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DHARA SINGH versus DAR

High Court of Judicature at Allahabad

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Dhara Singh v. Dar - WRIT - A No. 31223 of 1992 [2006] RD-AH 18223 (28 October 2006)

 

This is an UNCERTIFIED copy for information/reference. For authentic copy please refer to certified copy only. In case of any mistake, please bring it to the notice of Joint Registrar(Copying).

HIGH COURT OF JUDICATURE OF ALLAHABAD

                                                                  Court No. 37

Civil Misc. Writ Petition No. 31223  of 1992

Dhara Singh

Versus

District  Assistant Registrar Cooperative societies

Hon.R.K.Agrawal.J.

Hon.Sanjay Misra.J.

This writ petition has been filed for quashing the order dated  13.7.1992 passed by the respondent whereby the services of the petitioner has been terminated under Regulation 59(i) (b) (iii) of the Regulations framed under section 30 of the Uttar Pradesh Primary Agricultural Cooperative Credit Society Centralized Service Rules 1976.  

The petitoner who was working as a Secretary of the Sadhan Sahkari Samiti Limited  Ahiyona District Allahabad  has challenged the order of termination mainly on two grounds namely that  he was not absconding  after 3.1.1992  and that he was not given any notice or opportunity prior  to passing of the order of termination. It is his case that against the order of transfer dated 3.1.1992 the petitioner had made a representation to the Regional Administrative Committee for cancelling the order of transfer  and when the said representation was not being decided, he had filed a Civil Miscellaneous Writ Petition before the  High Court which was finally disposed of on 28.2.1992 with a direction to the Deputy

Registrar Cooperative Societies Allahabad to dispose of the same expeditiously if possible within three weeks from the date of receipt of the representation. The petitoner alleges to have served a copy of the order upon Deputy Registrar Cooperative Societies Allahabad  by means of another representation dated 5.3.1992  which was rejected by the order dated 27.4.1992 . The petitioner alleges that in the meanwhile he fell ill and made various applications for medical leave and remained under the impression that by virtue of the order dated 28.2.1992 passed by  the  High Court he was entitled to remain at his post till the representation was decided. It is stated that an order of suspension dated 4.3.1992 was passed against the petitioner which was dispatched  to the petitioner's residential address but  was never served upon him. It is his case that in compliance of the transfer order and after rejection  of his representation, the petitioner handed over charge to the new Secretary on 17.7.1992 and he presented himself at the Head Quarter where he was told that his services have been terminated by the order dated 13.7.1992.                                                                                                                       A counter affidavit has been filed on behalf of the respondents wherein it has been stated that by the order dated 28.2.1992 the Hon'ble High Court had directed Deputy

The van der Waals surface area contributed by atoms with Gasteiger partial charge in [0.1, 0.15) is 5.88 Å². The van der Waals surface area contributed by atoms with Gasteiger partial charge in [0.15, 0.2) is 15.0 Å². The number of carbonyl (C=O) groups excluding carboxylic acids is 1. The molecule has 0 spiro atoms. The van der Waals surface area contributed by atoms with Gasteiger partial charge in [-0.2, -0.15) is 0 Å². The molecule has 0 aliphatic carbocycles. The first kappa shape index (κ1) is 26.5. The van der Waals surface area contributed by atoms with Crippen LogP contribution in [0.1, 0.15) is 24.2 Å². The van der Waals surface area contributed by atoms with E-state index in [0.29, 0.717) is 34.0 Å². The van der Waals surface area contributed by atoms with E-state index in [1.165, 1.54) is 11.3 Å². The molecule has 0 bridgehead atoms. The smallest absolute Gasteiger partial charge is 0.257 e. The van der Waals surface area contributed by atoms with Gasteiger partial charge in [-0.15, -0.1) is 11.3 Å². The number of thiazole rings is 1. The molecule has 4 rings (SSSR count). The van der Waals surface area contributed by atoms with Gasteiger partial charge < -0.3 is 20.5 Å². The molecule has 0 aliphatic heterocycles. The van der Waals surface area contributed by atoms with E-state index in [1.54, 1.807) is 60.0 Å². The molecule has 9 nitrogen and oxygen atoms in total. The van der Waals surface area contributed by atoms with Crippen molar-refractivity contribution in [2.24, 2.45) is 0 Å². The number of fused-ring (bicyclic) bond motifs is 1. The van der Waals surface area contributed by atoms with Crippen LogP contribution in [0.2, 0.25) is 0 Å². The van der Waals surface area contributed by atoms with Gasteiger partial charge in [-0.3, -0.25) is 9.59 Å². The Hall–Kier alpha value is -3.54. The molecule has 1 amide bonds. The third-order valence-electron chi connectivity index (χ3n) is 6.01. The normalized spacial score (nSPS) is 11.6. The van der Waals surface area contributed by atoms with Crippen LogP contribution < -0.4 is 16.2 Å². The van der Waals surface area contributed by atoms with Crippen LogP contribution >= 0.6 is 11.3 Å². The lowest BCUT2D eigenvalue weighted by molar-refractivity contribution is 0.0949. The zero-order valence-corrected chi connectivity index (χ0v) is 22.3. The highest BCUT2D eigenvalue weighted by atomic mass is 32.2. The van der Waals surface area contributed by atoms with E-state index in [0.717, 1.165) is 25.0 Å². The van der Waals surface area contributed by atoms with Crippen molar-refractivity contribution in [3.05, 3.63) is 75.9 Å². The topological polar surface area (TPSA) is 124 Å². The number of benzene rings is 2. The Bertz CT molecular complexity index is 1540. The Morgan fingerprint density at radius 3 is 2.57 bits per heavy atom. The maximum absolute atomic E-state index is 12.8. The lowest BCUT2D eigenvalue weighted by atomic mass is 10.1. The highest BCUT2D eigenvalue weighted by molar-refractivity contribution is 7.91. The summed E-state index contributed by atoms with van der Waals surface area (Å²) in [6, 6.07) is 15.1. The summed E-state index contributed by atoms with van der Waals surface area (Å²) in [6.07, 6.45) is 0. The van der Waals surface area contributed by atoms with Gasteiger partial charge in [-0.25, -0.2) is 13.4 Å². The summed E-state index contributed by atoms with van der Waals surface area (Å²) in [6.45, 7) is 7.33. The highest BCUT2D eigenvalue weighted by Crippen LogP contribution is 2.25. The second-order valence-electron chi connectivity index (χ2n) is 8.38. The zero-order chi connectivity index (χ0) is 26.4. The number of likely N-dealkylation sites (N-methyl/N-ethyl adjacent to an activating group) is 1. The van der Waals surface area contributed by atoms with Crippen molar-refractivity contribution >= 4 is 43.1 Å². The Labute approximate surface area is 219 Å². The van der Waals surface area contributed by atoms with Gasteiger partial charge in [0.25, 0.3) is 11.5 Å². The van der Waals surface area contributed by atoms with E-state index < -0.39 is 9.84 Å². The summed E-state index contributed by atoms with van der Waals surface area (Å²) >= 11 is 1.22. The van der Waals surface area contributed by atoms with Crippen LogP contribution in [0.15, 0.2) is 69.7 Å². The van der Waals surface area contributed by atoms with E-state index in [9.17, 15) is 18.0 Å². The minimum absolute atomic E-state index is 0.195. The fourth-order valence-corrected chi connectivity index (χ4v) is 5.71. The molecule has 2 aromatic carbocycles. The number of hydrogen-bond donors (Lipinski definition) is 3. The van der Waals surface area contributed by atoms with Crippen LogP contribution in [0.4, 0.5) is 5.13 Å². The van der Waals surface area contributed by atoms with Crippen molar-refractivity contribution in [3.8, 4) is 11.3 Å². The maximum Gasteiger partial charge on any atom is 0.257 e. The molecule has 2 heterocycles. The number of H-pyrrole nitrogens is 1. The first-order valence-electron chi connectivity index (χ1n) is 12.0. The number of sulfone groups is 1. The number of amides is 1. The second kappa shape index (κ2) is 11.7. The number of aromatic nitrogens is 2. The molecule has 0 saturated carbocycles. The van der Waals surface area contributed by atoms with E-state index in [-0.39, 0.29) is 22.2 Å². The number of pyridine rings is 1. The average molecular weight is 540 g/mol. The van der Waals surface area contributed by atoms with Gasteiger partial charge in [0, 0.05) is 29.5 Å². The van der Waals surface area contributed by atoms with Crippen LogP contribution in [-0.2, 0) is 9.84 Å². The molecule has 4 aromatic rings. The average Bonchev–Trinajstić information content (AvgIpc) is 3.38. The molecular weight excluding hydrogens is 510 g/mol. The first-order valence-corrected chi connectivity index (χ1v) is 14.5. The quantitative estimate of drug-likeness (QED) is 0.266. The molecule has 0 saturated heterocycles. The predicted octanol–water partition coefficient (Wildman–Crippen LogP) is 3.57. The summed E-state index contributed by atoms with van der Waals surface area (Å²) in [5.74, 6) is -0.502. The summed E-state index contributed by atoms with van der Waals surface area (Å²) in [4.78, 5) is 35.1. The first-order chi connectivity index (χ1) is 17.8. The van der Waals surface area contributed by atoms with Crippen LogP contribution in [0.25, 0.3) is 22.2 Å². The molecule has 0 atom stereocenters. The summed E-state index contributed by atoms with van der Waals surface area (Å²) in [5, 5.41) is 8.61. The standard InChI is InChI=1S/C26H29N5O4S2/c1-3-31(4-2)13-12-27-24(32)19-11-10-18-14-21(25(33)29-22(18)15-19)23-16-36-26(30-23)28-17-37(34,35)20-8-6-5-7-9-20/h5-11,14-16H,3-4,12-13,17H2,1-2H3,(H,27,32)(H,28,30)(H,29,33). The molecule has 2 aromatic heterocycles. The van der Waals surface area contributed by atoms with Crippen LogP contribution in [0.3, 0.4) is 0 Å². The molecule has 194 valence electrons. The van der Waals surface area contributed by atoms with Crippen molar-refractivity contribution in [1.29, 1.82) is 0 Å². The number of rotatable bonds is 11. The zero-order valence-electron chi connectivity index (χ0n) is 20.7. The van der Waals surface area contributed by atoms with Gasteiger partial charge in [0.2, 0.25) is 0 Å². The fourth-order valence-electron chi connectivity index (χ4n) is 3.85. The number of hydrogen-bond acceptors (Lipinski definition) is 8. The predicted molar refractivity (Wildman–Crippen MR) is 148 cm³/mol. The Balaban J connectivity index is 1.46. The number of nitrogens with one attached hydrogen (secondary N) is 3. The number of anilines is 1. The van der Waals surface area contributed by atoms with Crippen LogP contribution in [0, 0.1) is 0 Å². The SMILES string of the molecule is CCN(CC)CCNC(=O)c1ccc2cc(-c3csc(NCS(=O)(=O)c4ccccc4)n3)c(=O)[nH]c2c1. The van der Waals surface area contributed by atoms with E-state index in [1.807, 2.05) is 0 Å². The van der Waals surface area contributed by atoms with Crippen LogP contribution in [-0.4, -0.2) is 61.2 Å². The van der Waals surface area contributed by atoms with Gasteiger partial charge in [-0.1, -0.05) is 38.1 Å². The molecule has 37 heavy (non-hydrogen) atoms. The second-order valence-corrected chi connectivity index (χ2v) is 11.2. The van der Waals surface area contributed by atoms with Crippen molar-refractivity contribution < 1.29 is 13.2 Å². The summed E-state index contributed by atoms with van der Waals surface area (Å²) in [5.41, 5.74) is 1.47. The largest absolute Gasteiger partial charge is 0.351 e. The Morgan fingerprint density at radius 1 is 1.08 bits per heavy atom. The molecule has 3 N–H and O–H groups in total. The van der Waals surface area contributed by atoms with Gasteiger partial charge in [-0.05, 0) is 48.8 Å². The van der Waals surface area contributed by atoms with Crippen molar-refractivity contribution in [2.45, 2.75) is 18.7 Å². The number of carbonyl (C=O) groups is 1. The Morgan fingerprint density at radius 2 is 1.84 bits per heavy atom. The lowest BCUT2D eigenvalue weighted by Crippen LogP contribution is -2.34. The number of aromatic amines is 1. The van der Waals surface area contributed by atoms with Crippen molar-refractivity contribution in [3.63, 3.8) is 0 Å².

Registrar Cooperative Societies  to decide the representation of the petitioner.  In compliance thereof, the representation was decided by the order dated 27.4.1992 whereby request of the petitioner to cancel his transfer order  was turned down on the ground that the petitioner  was charged with financial irregularities and an enquiry officer had already been appointed. It has been stated that the petitioner did not hand over charge even after passing of the suspension order dated 4.3.1992 and it is denied that the petitioner has handed over charge on 17.7.1992. The case of the respondents is that the documents enclosed  by the petitioner with respect to handing over charge are fabricated by the petitioner and actually the petitoner had absconded himself from 3.1.1992 continuously. It is stated by the respondents that upon appointment of the enquiry officer  the petitioner was given full opportunity to participate in the enquiry and lastly notice was published in the newspaper ''Dainik Jagran' on 22.5.1992 wherein he was directed to hand over charge  failing which action would be taken against him under Regulation 59(i) (b) (iii). It is also stated that the notices were sent at the residential address of the petitoner who had complete knowledge with respect to the pendency of disciplinary proceedings even then he preferred not to participate in the same.